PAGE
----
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Hawaii uses innovative GIS mapping to build energy infrastructure resilience

We partnered with the Hawaii State Energy Office (HSEO) to conduct a comprehensive hazard and risk assessment of O'ahu’s critical energy infrastructure, resulting in an innovative data visualization tool designed to effectively map and visualize interdependencies and a prioritized plan of risk mitigation strategies.

energy sector stakeholders interviewed
key mitigation measures identified

The Hawaii State Energy Office (HSEO) leads the state's efforts to maintain secure and resilient energy supply. The agency works with its partners to prepare for, and respond to, all threats that could impact Hawaii's energy system.


In an era marked by the challenges of climate change and evolving hazards, the urgency for robust preparedness measures has become increasingly clear. Responding to this need, HSEO’s primary goal was to identify key mitigation activities for enhancing resilience of the energy system against disruptions. They also wanted to gain a better understanding of the energy infrastructure and answer key questions:

HSEO logo
  • How does critical infrastructure depend on O'ahu’s energy infrastructure?
  • If there is a large-scale event impacting the energy sector, how might the state prioritize restoration to resume essential services?

HSEO wanted to visualize these complex relationships and dependencies through an interactive system for effective disaster mitigation planning and emergency response. This work would then inform the state’s Energy Security Plan and the State of Hawaii Hazard Mitigation Plan, allowing them to plan for key mitigation activities in the years to come.

Related services and industries


ICF engaged stakeholders in O’ahu, including eight energy providers (e.g. electric and gas utilities, refinery, and terminal operators) and many more critical service providers on hazard and risk concerns, back-up power capabilities, interdependencies required for operations, and dependent community lifeline critical infrastructure such as hospitals, emergency services, water supply, wastewater treatment, and vital government buildings. This data collection was instrumental for HSEO to prioritize potential hazard mitigation measures, balancing the needs of major facilities against less critical ones.

In parallel, our climate experts conducted an in-depth analysis to pinpoint the primary hazards (shown in icons, below) impacting the island then determined the threat likelihood for each hazard. Geospatial mapping software was utilized to cross-reference energy infrastructure with hazard probabilities at these O'ahu locations.

Coastal flooding icon
Coastal flooding/erosion
High winds icon
High winds
Inland coastal icon
Inland and coastal flooding (100- and 500-year floodplains)
Wildfire icon
Tsunami icon
Earthquake icon
Landslide and rockfall
Landslide and rockfall

Our team also developed an informed vulnerability matrix, enabling HSEO to gauge the impact of various hazards on essential energy infrastructure components. Essentially, the matrix allows us to say: “Given that X hazard is going to happen at Y location, how likely is the facility to be disrupted and to what extent?”


Our technology experts developed a state-of-the-art interactive GIS mapping system. This innovative platform efficiently displays our comprehensive inventory of both energy and essential lifeline infrastructures. Using the information on interdependencies, we assigned a consequence for each piece of energy infrastructure going offline based on the extent of customer impact, especially critical infrastructure customers. The map highlights areas with increased risk of hazard exposure by seamlessly integrating risk scores.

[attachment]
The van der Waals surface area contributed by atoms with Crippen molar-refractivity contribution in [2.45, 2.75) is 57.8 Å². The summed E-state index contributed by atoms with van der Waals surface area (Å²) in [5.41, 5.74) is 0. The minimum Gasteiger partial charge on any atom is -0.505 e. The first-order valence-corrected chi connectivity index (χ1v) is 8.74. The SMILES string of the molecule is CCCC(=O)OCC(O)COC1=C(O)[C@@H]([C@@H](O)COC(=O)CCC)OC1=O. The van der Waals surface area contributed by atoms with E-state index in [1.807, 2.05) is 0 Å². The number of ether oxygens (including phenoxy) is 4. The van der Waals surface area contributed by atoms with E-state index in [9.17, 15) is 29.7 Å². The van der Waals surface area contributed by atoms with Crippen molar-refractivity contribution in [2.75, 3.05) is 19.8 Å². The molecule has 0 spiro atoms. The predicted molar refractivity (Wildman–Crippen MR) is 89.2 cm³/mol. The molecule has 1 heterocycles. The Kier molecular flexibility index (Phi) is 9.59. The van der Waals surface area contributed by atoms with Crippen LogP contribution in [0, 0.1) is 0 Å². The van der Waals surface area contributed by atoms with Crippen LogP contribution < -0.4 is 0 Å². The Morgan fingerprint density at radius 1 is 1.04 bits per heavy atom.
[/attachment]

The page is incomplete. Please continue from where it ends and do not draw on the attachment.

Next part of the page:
This feature significantly enhanced HSEO's ability to effortlessly identify and focus on areas of heightened concern, streamlining their decision-making process in critical situations. We also developed a complementary interactive portal depicting the intricate relationships between energy infrastructure and key lifeline services. This tool is particularly useful in scenarios like substation failure, revealing the cascading effects on interconnected nodes.

Hawaii energy client story mapHawaii energy client story map

Source: ICF

The interactive systems provide HSEO a tool to continue to prioritize hazard mitigation projects moving forward and quickly understand downstream impacts during emergencies.

We also engaged stakeholders on risk reduction strategies, which led to the identification of 28 prioritized mitigation measures for enhancing energy resilience. The collaborative effort was key to the development of a feasible and actionable hazard mitigation implementation plan that will continue to increase the resilience and reliability of the O’ahu energy system.

Our collective effort with HSEO represents a significant milestone in energy infrastructure assessment and planning. The tools and strategies developed not only empower HSEO in its mission but also set a precedent for proactive and informed energy resilience planning on a regional scale.

“Enhancing the resilience of O'ahu’s energy infrastructure is critically important to our ability to secure our energy supply during an all-hazard emergency response and recovery. Advance assessment, using state of the art GIS visualization tools, allows us to map interdependencies and prioritize risk mitigation strategies and investments.”

Mark Glick
Chief Energy Officer, Hawaii State Energy Office
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